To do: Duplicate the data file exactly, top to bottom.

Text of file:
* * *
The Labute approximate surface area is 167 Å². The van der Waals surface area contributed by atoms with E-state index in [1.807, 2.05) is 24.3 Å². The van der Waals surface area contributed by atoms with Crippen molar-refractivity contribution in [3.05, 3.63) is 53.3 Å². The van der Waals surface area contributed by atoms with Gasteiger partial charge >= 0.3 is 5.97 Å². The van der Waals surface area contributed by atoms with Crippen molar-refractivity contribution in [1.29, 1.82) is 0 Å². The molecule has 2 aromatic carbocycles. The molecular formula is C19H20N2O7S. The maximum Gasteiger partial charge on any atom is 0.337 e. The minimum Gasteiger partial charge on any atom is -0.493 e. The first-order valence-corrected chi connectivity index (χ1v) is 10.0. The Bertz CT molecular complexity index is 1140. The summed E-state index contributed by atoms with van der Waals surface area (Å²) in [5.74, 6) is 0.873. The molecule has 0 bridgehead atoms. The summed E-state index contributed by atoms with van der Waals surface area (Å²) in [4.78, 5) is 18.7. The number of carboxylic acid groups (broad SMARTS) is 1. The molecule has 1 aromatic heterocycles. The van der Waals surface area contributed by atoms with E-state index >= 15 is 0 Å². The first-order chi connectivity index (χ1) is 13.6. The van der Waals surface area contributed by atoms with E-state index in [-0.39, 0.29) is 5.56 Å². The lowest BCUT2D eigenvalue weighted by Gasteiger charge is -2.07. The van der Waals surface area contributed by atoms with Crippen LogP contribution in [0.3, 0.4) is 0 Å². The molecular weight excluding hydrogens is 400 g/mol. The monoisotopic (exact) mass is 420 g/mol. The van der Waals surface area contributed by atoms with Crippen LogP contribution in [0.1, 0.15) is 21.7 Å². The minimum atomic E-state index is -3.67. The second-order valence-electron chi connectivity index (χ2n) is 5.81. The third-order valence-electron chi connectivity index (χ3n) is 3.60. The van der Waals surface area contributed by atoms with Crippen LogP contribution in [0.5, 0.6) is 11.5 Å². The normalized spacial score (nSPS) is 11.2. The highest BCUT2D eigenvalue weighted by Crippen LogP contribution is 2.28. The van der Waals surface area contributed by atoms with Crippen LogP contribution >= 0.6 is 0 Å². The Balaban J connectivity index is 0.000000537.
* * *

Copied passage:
The Labute approximate surface area is 167 Å². The van der Waals surface area contributed by atoms with E-state index in [1.807, 2.05) is 24.3 Å². The van der Waals surface area contributed by atoms with Crippen molar-refractivity contribution in [3.05, 3.63) is 53.3 Å². The van der Waals surface area contributed by atoms with Gasteiger partial charge >= 0.3 is 5.97 Å². The van der Waals surface area contributed by atoms with Crippen molar-refractivity contribution in [1.29, 1.82) is 0 Å². The molecule has 2 aromatic carbocycles. The molecular formula is C19H20N2O7S. The maximum Gasteiger partial charge on any atom is 0.337 e. The minimum Gasteiger partial charge on any atom is -0.493 e. The first-order valence-corrected chi connectivity index (χ1v) is 10.0. The Bertz CT molecular complexity index is 1140. The summed E-state index contributed by atoms with van der Waals surface area (Å²) in [5.74, 6) is 0.873. The molecule has 0 bridgehead atoms. The summed E-state index contributed by atoms with van der Waals surface area (Å²) in [4.78, 5) is 18.7. The number of carboxylic acid groups (broad SMARTS) is 1. The molecule has 1 aromatic heterocycles. The van der Waals surface area contributed by atoms with E-state index >= 15 is 0 Å². The first-order chi connectivity index (χ1) is 13.6. The van der Waals surface area contributed by atoms with E-state index in [-0.39, 0.29) is 5.56 Å². The lowest BCUT2D eigenvalue weighted by Gasteiger charge is -2.07. The van der Waals surface area contributed by atoms with Crippen LogP contribution in [0.3, 0.4) is 0 Å². The molecular weight excluding hydrogens is 400 g/mol. The monoisotopic (exact) mass is 420 g/mol. The van der Waals surface area contributed by atoms with Crippen LogP contribution in [0.1, 0.15) is 21.7 Å². The minimum atomic E-state index is -3.67. The second-order valence-electron chi connectivity index (χ2n) is 5.81. The third-order valence-electron chi connectivity index (χ3n) is 3.60. The van der Waals surface area contributed by atoms with Crippen LogP contribution in [0.5, 0.6) is 11.5 Å². The normalized spacial score (nSPS) is 11.2. The highest BCUT2D eigenvalue weighted by Crippen LogP contribution is 2.28. The van der Waals surface area contributed by atoms with Crippen LogP contribution >= 0.6 is 0 Å². The Balaban J connectivity index is 0.000000537.